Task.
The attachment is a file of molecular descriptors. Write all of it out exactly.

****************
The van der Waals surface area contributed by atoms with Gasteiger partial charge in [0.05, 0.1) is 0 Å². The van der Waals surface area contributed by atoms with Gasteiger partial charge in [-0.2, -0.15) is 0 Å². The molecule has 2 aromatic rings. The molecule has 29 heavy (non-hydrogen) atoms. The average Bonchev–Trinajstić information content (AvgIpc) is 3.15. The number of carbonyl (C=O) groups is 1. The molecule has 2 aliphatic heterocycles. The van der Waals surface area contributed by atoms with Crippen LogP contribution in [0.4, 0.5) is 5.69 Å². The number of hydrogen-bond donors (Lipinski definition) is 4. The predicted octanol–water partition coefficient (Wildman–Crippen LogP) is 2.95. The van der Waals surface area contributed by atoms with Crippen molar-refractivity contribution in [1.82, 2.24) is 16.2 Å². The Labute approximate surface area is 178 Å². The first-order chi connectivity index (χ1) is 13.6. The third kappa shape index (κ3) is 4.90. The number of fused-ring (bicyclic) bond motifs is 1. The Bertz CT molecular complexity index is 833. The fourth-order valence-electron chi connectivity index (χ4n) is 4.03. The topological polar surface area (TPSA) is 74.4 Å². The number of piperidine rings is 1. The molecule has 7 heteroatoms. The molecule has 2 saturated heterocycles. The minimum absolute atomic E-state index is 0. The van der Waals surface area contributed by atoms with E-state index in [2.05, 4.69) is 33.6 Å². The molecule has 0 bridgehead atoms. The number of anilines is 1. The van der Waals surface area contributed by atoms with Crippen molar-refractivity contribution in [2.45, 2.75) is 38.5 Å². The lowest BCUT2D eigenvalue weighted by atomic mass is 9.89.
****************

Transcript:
The van der Waals surface area contributed by atoms with Gasteiger partial charge in [0.05, 0.1) is 0 Å². The van der Waals surface area contributed by atoms with Gasteiger partial charge in [-0.2, -0.15) is 0 Å². The molecule has 2 aromatic rings. The molecule has 29 heavy (non-hydrogen) atoms. The average Bonchev–Trinajstić information content (AvgIpc) is 3.15. The number of carbonyl (C=O) groups is 1. The molecule has 2 aliphatic heterocycles. The van der Waals surface area contributed by atoms with Crippen LogP contribution in [0.4, 0.5) is 5.69 Å². The number of hydrogen-bond donors (Lipinski definition) is 4. The predicted octanol–water partition coefficient (Wildman–Crippen LogP) is 2.95. The van der Waals surface area contributed by atoms with Crippen molar-refractivity contribution in [1.82, 2.24) is 16.2 Å². The Labute approximate surface area is 178 Å². The first-order chi connectivity index (χ1) is 13.6. The third kappa shape index (κ3) is 4.90. The number of fused-ring (bicyclic) bond motifs is 1. The Bertz CT molecular complexity index is 833. The fourth-order valence-electron chi connectivity index (χ4n) is 4.03. The topological polar surface area (TPSA) is 74.4 Å². The number of piperidine rings is 1. The molecule has 7 heteroatoms. The molecule has 2 saturated heterocycles. The minimum absolute atomic E-state index is 0. The van der Waals surface area contributed by atoms with E-state index in [2.05, 4.69) is 33.6 Å². The molecule has 0 bridgehead atoms. The number of anilines is 1. The van der Waals surface area contributed by atoms with Crippen molar-refractivity contribution in [2.45, 2.75) is 38.5 Å². The lowest BCUT2D eigenvalue weighted by atomic mass is 9.89.